Now, 6 years later, thanks to technology and the availability of a variety of media sources, I am fully aware about the partisan games that are being played in the modern political media. I developed a mostly liberal viewpoint on politics, as I finally explored other media resources. But, despite my newfound liberal view, I still find myself wanting to listen to conservative radio and watch right leaning news television. Continue reading The Rise of Political Propaganda in America’s News Media

How the Cookie Crumbles: Machiavellian Influence on Religious Institutions

As I walk down the Diag on a rare sunny day on the University of Michigan campus, I spot, along with a friend, three guys holding boxes of freshly baked, warm, mouth-watering Insomnia cookies. How can such a beautiful day get better? A couple of free cookies can’t hurt.

When I approach these people holding these boxes of free cookies, naturally my cynical sense takes over. With my eyebrows slowly closing in on each other and a slight grin growing on my face, I ask one of them, “Free cookies? What’s the catch?” The man, sporting a large smile, precedes to hand me a cookie from the box and states, “All you do have to fill out a quick survey.”

That’s not too bad. For a couple of cookies that would have otherwise cost $5, a minute of my time is worth it. First I am asked to fill out my name and my unique name. I look at the survey and the first two questions are fun, asking about my consumption of cookies. And then the third question hits me out of left field: “Would you consider joining the New Life Church?”

Not at one point was I ever hinted that this was a ploy to promote the church until I saw that question. They are selling religion behind a product that that everyone loves: cookies!

Many churches all over the world have displayed an unequivocal Machiavellian philosophy. One of the interpretations of Machiavelli’s The Prince is that he is claiming, in a general sense, that the ends justify the means. In this case, the means is the diversion of my attention toward cookies, an easy sell, instead of the church, a hard sell (especially toward a Jewish man). Some may call this deceiving or cunning, but in the Machiavellian sense, this is how power can be successfully accumulated. By the end, I had been introduced to the church and would of have thought highly of it if I wasn’t able to see through the weeds.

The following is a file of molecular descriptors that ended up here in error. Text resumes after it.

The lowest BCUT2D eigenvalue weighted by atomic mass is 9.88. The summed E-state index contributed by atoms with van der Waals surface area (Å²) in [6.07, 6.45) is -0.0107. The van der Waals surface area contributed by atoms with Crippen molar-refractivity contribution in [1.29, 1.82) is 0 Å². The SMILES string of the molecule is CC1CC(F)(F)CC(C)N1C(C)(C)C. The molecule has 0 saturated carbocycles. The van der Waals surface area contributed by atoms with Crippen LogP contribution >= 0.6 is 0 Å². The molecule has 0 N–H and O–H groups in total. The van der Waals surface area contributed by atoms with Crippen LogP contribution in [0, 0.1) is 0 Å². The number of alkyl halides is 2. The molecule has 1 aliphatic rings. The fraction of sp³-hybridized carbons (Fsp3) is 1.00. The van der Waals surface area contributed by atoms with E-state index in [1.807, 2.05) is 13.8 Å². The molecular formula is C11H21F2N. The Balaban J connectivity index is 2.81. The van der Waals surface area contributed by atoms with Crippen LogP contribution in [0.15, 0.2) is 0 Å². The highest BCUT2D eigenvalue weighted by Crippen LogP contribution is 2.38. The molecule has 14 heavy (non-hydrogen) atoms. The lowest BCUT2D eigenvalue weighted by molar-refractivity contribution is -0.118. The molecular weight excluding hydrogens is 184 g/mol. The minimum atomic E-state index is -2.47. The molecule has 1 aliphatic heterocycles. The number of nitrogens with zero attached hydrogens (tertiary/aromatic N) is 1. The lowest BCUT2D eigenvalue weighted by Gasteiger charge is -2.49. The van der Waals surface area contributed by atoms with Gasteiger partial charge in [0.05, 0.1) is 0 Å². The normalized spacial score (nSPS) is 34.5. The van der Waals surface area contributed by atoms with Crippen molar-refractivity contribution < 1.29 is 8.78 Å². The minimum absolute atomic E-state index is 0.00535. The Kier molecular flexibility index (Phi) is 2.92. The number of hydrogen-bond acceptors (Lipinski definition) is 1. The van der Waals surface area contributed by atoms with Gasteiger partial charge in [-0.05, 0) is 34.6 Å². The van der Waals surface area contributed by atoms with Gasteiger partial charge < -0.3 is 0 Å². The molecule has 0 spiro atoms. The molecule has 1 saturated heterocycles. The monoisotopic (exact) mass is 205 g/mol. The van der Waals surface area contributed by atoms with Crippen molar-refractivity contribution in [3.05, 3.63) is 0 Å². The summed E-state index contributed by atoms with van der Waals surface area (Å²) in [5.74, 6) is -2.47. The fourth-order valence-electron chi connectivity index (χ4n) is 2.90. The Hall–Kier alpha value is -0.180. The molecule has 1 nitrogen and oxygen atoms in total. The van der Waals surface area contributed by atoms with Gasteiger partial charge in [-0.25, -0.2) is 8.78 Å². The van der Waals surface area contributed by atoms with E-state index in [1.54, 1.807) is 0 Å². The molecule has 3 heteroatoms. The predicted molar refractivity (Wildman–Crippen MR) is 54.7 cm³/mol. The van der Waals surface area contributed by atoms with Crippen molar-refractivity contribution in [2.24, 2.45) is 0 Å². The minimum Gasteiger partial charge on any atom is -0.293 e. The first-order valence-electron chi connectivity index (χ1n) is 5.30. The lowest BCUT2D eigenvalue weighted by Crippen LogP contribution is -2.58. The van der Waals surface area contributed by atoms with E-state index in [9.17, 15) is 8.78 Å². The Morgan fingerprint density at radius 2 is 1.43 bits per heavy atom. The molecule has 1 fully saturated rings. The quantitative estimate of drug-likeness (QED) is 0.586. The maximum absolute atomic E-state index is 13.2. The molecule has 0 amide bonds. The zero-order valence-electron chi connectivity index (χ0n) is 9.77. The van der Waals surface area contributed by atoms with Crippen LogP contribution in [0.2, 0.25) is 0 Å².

In my mind at the time, it did not seem too effective because I was easily able to see how they were trying to cunningly self-promote. But, a following event proved me wrong.

As I am walking with my cookie, I spot a couple of men promoting a birthright trip to Israel. Now, as a young Jewish man whose parents have been pushing to go on a birthright trip, this should have been extremely intriguing. I end up being too lazy and reluctant to sign my name just to get information. And I actually say jokingly to this Jewish man selling a product that is right up my ally, “Maybe if you just had some cookies like the New Life Church, I would have put my name down.”

As I look back at this story, I can look at the bigger picture in connecting the institution of religion to the Machiavellian philosophy. One of things that Machiavelli stressed is the idea of fear and love.

He states in Prince, “Here a question arises: whether it is better to be loved than feared, or the reverse. The answer is, of course, that it would be best to be both loved and feared. But since the two rarely come together, anyone compelled to choose will find greater security in being feared than in being loved. . . . Love endures by a bond which men, being scoundrels, may break whenever it serves their advantage to do so; but fear is supported by the dread of pain, which is ever present.”

The institution of religion, especially at its greatest power (the Catholic Church as example) has found the perfect mix of fear and love. In fact, they have found the most polarized mix to bring out the greatest emotion and vulnerability to a mass amount of people. The Catholic Church promotes the fear of burning in hell with the greatest of pain for eternity and at the same time offers the solution for avoiding this pain: extreme love for the God and following the rules of the Church.

I watch videos of millions of people surrounding the pope in Italy hanging on every single word he says. I see the emotion on everyone’s face. And then I then I read about the billions dollars in revenue that the Catholic Church takes in a year.


Will I judge people for being a part of this religious institution? Absolutely not. But, I will judge a religious institution usingMachiavellian tactics in order to gain a mass following, which, whether directly or indirectly, takes their money and sometimes their livelihood.